Progress in structural biology and biological chemistry necessitates the isolation and purification of the chemical components of living systems and their structural identification by X-ray crystallography, nuclear magnetic resonance spectroscopy (NMR), mass spectrometry and electronic microscopy. These techniques may be backed up by the synchrotron and neutron radiation sources available in Europe's international centre in Grenoble, Institut Laue Langevin (ILL) and European Synchrotron Research Facility (ESRF). The continuing improvement of these physico-chemical techniques makes it possible to study minute quantities of material.
Computer simulation and modelling have become valuable tools in the study of the structural, dynamic and thermodynamic characteristics of complex biochemical systems. These techniques can not only assist in the elucidation of the structure of very complex molecules, but also throw light on how such molecules may fold and unfold in solution. Such techniques also demonstrate how two very large biological molecules recognise each other and adjust their structures as a prelude to carrying out a biological reaction. The 'modelling' programmes are based on methods derived from theoretical chemistry or on empirical model scenarios derived from simple molecules. Such techniques are invaluable in the rational designs of drugs in pharmaceutical chemistry (see later).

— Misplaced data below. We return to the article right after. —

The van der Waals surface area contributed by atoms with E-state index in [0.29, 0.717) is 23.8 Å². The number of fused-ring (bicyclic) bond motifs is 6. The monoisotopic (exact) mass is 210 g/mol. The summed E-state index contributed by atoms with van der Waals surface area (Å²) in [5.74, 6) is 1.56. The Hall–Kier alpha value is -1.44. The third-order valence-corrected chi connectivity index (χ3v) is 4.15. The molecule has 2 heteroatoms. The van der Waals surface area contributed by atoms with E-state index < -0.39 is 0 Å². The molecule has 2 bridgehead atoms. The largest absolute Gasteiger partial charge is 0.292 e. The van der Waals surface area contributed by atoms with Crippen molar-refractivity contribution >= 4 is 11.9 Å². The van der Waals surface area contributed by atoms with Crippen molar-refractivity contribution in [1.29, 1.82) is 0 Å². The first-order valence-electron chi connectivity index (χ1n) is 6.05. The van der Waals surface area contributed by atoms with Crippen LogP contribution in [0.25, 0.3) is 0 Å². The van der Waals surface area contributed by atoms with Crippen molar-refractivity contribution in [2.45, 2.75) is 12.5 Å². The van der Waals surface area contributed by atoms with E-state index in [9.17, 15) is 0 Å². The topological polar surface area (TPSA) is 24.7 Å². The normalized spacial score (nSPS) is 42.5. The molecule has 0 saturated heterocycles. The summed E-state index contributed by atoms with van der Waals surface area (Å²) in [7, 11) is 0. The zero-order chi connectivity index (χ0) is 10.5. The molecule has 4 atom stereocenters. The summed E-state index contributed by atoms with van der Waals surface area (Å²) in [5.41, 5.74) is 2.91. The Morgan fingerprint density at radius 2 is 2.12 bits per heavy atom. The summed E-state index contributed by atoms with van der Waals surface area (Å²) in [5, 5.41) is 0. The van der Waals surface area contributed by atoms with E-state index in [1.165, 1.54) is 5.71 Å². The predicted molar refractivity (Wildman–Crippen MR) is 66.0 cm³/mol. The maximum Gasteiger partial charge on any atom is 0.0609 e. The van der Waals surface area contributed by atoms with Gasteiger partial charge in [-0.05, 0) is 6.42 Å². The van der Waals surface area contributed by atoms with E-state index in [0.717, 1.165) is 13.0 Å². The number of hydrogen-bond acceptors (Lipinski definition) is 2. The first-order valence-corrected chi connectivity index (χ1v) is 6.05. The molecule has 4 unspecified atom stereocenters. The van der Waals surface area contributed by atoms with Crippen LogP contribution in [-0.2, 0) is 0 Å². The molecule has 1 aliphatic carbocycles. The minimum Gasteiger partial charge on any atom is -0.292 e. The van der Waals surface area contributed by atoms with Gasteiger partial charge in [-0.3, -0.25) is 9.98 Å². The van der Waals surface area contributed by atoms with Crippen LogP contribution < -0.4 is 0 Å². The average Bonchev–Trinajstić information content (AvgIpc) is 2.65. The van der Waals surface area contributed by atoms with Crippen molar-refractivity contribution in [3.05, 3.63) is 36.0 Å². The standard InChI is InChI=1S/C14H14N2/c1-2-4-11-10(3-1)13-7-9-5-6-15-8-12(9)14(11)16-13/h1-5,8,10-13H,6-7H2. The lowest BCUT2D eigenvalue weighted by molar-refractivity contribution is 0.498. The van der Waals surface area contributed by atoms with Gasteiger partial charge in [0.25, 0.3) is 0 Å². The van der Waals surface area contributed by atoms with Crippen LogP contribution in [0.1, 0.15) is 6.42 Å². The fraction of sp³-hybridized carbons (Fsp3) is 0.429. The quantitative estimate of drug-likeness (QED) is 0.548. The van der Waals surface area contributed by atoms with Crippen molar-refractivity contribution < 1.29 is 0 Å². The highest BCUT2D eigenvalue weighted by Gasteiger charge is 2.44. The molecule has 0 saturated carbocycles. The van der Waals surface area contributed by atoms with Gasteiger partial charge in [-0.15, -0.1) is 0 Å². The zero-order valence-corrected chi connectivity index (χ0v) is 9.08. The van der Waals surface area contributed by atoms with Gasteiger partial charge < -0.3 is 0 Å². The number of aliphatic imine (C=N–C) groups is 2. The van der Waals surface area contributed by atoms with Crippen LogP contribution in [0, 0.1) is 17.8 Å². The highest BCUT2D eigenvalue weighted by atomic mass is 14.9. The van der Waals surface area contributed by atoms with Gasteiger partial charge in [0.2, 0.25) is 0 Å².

Biomimetic chemistry is the field of experimental simulation or modelling of biological systems in which chemists try to mimic the complex systems found in nature using less complicated artificial chemical systems. These studies will greatly assist in the understanding of the chemistry of biological reactions and will lead to the invention of completely new chemical processes and new materials useful in industry and society.